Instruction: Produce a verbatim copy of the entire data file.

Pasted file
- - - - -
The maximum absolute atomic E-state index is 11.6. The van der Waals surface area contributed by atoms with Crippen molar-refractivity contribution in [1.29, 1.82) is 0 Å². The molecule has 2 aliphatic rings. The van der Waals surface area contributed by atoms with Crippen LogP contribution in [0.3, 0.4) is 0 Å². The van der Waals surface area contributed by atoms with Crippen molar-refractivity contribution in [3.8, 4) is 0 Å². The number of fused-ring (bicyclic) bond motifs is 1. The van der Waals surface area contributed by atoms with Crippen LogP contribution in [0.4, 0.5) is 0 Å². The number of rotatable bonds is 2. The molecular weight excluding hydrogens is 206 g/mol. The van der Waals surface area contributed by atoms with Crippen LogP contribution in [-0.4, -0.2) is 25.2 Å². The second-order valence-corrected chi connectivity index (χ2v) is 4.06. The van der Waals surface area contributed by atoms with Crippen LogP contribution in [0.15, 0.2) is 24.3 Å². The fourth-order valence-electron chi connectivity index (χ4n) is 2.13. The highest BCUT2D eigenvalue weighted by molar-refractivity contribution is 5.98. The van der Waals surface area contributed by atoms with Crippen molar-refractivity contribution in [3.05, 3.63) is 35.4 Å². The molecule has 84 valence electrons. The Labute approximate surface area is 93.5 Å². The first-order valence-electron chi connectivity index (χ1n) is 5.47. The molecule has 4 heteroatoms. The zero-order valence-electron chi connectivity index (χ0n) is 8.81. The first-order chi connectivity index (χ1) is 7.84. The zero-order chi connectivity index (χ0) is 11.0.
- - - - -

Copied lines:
The maximum absolute atomic E-state index is 11.6. The van der Waals surface area contributed by atoms with Crippen molar-refractivity contribution in [1.29, 1.82) is 0 Å². The molecule has 2 aliphatic rings. The van der Waals surface area contributed by atoms with Crippen LogP contribution in [0.3, 0.4) is 0 Å². The van der Waals surface area contributed by atoms with Crippen molar-refractivity contribution in [3.8, 4) is 0 Å². The number of fused-ring (bicyclic) bond motifs is 1. The van der Waals surface area contributed by atoms with Crippen LogP contribution in [0.4, 0.5) is 0 Å². The number of rotatable bonds is 2. The molecular weight excluding hydrogens is 206 g/mol. The van der Waals surface area contributed by atoms with Crippen LogP contribution in [-0.4, -0.2) is 25.2 Å². The second-order valence-corrected chi connectivity index (χ2v) is 4.06. The van der Waals surface area contributed by atoms with Crippen LogP contribution in [0.15, 0.2) is 24.3 Å². The fourth-order valence-electron chi connectivity index (χ4n) is 2.13. The highest BCUT2D eigenvalue weighted by molar-refractivity contribution is 5.98. The van der Waals surface area contributed by atoms with Crippen molar-refractivity contribution in [3.05, 3.63) is 35.4 Å². The molecule has 84 valence electrons. The Labute approximate surface area is 93.5 Å². The first-order valence-electron chi connectivity index (χ1n) is 5.47. The molecule has 4 heteroatoms. The zero-order valence-electron chi connectivity index (χ0n) is 8.81. The first-order chi connectivity index (χ1) is 7.84. The zero-order chi connectivity index (χ0) is 11.0.